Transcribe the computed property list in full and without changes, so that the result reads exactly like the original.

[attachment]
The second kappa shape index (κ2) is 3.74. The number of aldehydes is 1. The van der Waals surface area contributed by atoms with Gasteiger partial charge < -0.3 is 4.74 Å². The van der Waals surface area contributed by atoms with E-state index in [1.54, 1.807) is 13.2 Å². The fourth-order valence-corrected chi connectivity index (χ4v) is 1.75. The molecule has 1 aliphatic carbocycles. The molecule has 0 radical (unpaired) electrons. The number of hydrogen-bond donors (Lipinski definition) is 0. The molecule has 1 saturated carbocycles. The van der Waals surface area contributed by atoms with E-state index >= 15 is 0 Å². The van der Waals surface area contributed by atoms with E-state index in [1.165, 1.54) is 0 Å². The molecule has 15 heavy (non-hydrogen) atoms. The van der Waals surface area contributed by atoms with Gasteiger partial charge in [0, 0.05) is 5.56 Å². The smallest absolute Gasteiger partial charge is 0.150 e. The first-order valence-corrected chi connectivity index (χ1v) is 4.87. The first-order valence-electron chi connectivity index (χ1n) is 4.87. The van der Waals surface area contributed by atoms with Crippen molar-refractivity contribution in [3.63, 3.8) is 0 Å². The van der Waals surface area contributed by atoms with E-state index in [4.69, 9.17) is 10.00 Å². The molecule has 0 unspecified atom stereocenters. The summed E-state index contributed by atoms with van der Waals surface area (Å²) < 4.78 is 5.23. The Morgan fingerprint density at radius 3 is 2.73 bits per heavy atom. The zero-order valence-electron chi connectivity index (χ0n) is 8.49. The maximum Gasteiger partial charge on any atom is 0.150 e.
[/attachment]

The second kappa shape index (κ2) is 3.74. The number of aldehydes is 1. The van der Waals surface area contributed by atoms with Gasteiger partial charge < -0.3 is 4.74 Å². The van der Waals surface area contributed by atoms with E-state index in [1.54, 1.807) is 13.2 Å². The fourth-order valence-corrected chi connectivity index (χ4v) is 1.75. The molecule has 1 aliphatic carbocycles. The molecule has 0 radical (unpaired) electrons. The number of hydrogen-bond donors (Lipinski definition) is 0. The molecule has 1 saturated carbocycles. The van der Waals surface area contributed by atoms with E-state index >= 15 is 0 Å². The van der Waals surface area contributed by atoms with E-state index in [1.165, 1.54) is 0 Å². The molecule has 15 heavy (non-hydrogen) atoms. The van der Waals surface area contributed by atoms with Gasteiger partial charge in [0, 0.05) is 5.56 Å². The smallest absolute Gasteiger partial charge is 0.150 e. The first-order valence-corrected chi connectivity index (χ1v) is 4.87. The first-order valence-electron chi connectivity index (χ1n) is 4.87. The van der Waals surface area contributed by atoms with Crippen molar-refractivity contribution in [3.63, 3.8) is 0 Å². The van der Waals surface area contributed by atoms with E-state index in [4.69, 9.17) is 10.00 Å². The molecule has 0 unspecified atom stereocenters. The summed E-state index contributed by atoms with van der Waals surface area (Å²) < 4.78 is 5.23. The Morgan fingerprint density at radius 3 is 2.73 bits per heavy atom. The zero-order valence-electron chi connectivity index (χ0n) is 8.49. The maximum Gasteiger partial charge on any atom is 0.150 e.